It can be very challenging to work with painful and discomfort when you're meditating. With practice, you can learn to approach pain and other kinds of discomfort with more skill and less suffering. Joseph Goldstein talks more about dealing with discomfort during meditation in the video for Session 6 of The Basics course, Challenges in Meditation. You can also search in the app for guided meditations and podcasts related to working with pain.
There are a few options for working with pain when you're meditating.
- One option is to go ahead and recognize the discomfort. See if you can gently allow it to be part of your awareness without resistance or other kinds of reactivity. If possible, get really curious about the pain. For example, check for sensations that might be less solid and fixed than you think. So rather than thinking "pain," try using more specific words that are more specific about the direct physical experience you're having like "tightness," "pressure," "burning," and so on. In the area of the discomfort you might find spots that actually feel neutral or even pleasant and that when we explore closely, the uncomfortable sensations that seem very firm are often changing and shifting.
- If looking at the pain is hard, you can consciously turn your attention away from the pain to areas of the body that might feel subtly neutral or pleasant—where there's no discomfort—and intentionally concentrate your attention in these areas. It’s perfectly acceptable, and sometimes smart, to shift positions when you decide it's not healthy or safe for your body to be in its current position or that the sensations are getting to be too much to handle. When this happens, the key is to shift positions mindfully and with awareness, rather than doing it automatically or reactively. Can you make a conscious choice to shift, instead of shifting without thinking about it? Can you pay attention to your body moving as you shift and how the sensations change after you've shifted? How long can you follow the new sensations?
- A third option is to try being aware of your whole body, and even outside the body, so that while you're still aware of the uncomfortable sensations, they occupy a much smaller portion of awareness and you're noticing other things happening like sounds, air temperature and more. As an analogy, if you put a handful of salt into a small container of water it would have a big effect on the taste of the water. But if you put the same amount of salt into a huge lake it wouldn't be noticeable at all. Like this, try being aware of the uncomfortable sensations within a much larger field of awareness that's also aware of other experiences. You can play with your awareness to move in and out of the uncomfortable sensations as you're feel up to it, using the techniques described above. The meditation Open Awareness in the Ten Percent Happier app is a good one to practice repeatedly so you get used to this skill.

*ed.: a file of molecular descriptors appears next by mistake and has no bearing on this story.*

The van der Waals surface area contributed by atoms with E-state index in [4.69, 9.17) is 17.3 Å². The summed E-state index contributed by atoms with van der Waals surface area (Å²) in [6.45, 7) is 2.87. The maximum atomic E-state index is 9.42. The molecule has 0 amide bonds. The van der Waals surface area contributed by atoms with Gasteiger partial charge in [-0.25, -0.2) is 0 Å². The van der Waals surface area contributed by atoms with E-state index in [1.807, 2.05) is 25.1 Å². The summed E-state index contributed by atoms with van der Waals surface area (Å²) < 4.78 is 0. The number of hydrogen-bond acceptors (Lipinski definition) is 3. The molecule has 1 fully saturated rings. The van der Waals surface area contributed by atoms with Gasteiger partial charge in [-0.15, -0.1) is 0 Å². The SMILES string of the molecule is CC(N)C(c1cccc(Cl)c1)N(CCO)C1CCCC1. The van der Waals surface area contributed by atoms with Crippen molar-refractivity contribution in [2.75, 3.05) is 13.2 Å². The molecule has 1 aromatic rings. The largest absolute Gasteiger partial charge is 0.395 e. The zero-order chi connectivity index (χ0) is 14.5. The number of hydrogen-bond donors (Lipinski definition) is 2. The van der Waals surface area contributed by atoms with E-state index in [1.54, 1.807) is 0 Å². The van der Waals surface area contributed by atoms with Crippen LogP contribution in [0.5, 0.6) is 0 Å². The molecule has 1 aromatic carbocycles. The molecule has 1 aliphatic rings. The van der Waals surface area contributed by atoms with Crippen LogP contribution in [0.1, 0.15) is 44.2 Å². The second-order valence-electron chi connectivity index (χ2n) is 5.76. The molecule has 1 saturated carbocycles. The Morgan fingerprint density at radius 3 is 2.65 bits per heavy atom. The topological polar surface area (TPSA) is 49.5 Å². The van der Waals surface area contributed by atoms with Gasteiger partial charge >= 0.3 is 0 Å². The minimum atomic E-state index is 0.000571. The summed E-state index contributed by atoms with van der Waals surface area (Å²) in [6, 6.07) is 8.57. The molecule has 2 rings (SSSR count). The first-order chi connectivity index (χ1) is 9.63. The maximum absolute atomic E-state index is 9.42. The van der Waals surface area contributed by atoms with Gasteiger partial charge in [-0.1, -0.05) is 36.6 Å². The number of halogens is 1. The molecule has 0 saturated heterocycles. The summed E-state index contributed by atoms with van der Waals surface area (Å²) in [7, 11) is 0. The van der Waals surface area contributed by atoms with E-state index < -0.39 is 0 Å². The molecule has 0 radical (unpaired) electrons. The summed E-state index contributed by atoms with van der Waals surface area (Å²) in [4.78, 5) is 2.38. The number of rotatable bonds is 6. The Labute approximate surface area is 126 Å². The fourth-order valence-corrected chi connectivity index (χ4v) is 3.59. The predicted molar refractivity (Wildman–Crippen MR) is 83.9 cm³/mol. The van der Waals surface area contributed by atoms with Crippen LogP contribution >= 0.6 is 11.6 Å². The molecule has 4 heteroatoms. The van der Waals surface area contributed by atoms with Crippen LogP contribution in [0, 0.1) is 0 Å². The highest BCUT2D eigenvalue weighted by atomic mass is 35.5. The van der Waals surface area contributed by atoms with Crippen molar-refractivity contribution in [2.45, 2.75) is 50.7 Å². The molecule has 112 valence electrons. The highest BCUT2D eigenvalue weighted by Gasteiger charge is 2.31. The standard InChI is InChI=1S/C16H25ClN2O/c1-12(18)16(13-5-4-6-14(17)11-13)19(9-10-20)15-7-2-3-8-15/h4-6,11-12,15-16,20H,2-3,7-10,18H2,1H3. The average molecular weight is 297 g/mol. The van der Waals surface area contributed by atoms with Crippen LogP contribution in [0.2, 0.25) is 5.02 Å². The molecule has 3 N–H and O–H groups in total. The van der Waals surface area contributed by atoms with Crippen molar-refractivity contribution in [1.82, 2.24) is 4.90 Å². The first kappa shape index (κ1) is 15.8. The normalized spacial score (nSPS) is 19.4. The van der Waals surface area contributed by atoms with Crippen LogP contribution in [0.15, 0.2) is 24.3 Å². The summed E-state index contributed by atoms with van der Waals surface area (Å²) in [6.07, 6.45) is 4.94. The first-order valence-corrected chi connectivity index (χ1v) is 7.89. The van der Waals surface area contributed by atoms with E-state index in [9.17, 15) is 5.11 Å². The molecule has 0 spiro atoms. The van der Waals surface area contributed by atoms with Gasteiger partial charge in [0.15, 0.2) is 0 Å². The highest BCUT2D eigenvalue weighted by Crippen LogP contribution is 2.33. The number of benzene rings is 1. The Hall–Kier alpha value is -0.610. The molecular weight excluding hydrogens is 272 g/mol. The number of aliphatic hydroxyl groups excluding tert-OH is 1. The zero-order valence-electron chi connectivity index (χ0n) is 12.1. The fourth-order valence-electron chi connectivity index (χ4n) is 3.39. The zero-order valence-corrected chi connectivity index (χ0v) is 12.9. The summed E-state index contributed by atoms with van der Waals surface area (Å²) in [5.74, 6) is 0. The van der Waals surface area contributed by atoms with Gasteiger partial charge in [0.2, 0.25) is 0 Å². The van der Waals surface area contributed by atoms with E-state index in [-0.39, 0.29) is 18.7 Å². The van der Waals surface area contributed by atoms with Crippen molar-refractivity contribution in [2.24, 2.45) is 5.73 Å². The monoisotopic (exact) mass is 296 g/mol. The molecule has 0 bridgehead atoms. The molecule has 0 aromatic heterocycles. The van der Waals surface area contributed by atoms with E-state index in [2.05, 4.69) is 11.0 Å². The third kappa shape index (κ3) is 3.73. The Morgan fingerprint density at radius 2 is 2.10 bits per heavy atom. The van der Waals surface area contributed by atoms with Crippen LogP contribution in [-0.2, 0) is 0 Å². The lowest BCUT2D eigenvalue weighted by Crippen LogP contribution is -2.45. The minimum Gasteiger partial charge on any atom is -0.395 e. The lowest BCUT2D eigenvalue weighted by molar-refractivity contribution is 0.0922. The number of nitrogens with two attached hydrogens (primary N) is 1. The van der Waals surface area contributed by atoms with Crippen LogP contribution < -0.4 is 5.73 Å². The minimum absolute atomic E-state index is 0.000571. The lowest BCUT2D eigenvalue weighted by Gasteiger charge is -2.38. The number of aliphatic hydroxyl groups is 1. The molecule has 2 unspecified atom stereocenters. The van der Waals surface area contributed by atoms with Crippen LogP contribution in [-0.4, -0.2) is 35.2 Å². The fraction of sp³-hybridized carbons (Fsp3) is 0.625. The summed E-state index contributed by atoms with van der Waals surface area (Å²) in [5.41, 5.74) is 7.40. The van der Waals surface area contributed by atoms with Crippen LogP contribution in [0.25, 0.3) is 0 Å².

Pain doesn't happen just in the body, it can also be helpful to check out what's happening in your mind, especially your attitude towards it. With pain, it's common to have negative thoughts and feelings about it and “eternalize” it. For example you might think, without realizing it, something like this, “Because I’m feeling pain right now, the whole rest of my life is going to be that way.” This can create a lot of added stress and suffering on top of an already unpleasant experience. Sometimes the hardest part of working with physical pain is actually the fear, anxiety, or sadness that comes with it, our projections into the future and anxiety about how we'll feel going forward. These are all valid concerns and experiences but it can be easy to fall into a pattern of projecting into the future instead of staying present with what's actually happening right now, which, at its most basic, is just the bare experience of sensations, albeit unpleasant ones.
Finally, during periods of very intense pain, self-compassion can be very helpful. Try some loving-kindness meditation — as taught in Sharon Salzberg's course, 10% Nicer — to practice being kind to yourself and taking care of yourself. You can put your hand on your heart or hug yourself as a way to recognize the wish to be free of pain and suffering. The skill of being able to comfort and kindly care for yourself is one you can build so iff you practice self-compassion regularly, it'll be there when you need it, both in times of physical pain and other kinds of stress and trouble.
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